Page views are the most elementary way to measure how your content is doing. Let’s get beyond that, shall we?
Lots of content marketers look at lots of numbers, but in practical terms,
Problem: Focus on a single metric usually creates an incentive for counterproductive behavior.
Example. If you’re writing for a niche audience, but your page views are too low, gravity pulls you to broaden the content. Now you’re not serving the original target audience, but hey, those numbers are looking good!
Here’s my theory. Healthy content operations measure success with at least three different metrics.
- One measure that shows audience growth.
- One measure that shows audience engagement.
- And one measure that is focused on the long term.
For example, here’s a set you could apply to a new-ish newsroom or online magazine.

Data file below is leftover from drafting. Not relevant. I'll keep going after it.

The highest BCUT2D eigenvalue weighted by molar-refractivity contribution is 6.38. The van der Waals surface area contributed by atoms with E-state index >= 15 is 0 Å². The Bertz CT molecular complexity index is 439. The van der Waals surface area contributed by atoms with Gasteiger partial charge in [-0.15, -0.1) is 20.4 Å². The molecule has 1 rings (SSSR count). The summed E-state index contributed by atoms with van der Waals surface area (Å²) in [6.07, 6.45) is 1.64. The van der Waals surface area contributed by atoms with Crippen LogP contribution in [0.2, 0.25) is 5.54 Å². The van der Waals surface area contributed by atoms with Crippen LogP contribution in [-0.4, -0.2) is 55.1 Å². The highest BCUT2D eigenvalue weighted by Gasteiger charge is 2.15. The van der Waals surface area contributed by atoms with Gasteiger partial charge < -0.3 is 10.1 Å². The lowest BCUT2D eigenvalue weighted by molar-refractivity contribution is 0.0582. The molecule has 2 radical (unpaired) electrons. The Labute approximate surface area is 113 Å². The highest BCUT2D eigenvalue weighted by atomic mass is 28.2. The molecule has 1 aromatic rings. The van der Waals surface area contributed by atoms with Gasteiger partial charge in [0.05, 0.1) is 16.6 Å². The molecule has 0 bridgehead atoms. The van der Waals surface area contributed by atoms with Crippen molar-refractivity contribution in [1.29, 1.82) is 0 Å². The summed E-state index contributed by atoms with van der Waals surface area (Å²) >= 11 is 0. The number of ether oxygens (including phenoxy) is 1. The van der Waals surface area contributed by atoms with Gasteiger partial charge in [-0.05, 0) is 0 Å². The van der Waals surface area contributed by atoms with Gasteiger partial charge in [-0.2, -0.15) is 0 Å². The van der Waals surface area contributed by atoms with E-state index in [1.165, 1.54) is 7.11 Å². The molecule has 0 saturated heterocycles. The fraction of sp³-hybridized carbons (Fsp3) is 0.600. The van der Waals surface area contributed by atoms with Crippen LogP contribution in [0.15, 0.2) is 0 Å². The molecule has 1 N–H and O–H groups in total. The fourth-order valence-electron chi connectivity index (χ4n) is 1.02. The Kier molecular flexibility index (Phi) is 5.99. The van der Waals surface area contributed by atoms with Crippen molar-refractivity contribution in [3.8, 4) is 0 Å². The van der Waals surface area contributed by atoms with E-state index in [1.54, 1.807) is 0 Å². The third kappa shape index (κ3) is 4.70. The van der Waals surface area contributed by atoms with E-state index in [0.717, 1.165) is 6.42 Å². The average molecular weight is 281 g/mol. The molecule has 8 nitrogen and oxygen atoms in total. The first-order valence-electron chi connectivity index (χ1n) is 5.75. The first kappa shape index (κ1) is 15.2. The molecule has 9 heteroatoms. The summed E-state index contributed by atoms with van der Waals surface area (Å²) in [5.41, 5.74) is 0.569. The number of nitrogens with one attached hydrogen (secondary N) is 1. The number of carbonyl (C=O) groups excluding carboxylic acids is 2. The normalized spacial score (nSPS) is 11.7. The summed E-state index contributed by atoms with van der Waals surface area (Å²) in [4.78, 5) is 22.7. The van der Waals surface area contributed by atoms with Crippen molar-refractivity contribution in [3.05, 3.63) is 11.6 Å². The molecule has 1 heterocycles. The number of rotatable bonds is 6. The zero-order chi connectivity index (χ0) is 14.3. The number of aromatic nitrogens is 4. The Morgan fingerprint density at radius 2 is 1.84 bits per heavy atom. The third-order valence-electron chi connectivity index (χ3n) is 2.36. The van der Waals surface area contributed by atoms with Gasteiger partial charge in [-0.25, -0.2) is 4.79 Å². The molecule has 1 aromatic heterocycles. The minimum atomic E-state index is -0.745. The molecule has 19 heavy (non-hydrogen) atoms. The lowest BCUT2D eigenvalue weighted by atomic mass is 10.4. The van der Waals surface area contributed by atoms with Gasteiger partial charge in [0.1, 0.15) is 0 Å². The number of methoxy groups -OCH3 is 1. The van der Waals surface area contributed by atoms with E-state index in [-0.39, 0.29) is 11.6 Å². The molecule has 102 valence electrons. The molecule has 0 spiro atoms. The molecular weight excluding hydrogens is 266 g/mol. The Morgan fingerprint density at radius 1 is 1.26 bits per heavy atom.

- Okay, fine, page views. It’s practically inevitable, so let’s embrace it as a growth metric, and try to achieve balance with the other two.
- Newsletter subscriptions. Or something else that suggests
relationship, conversion, movement along buyer’sjourney, lead nurture, etc. Time-on-page and pages-per-visit are interesting but less actionable, harder to move.
- Domain authority. Do you know your domain authority? We’ll talk about this later too. It’s actionable, particularly for newer sites, because that’s typically when it’s easiest to improve
The three metrics have to be equally important. Because the content team is going to spend time and effort on each of them.
When the site is more mature, I’d probably replace the domain authority metric with something else.
What are your three? Why? Email me. (I have disabled comments because … because … have you ever moderated comments on a blog?)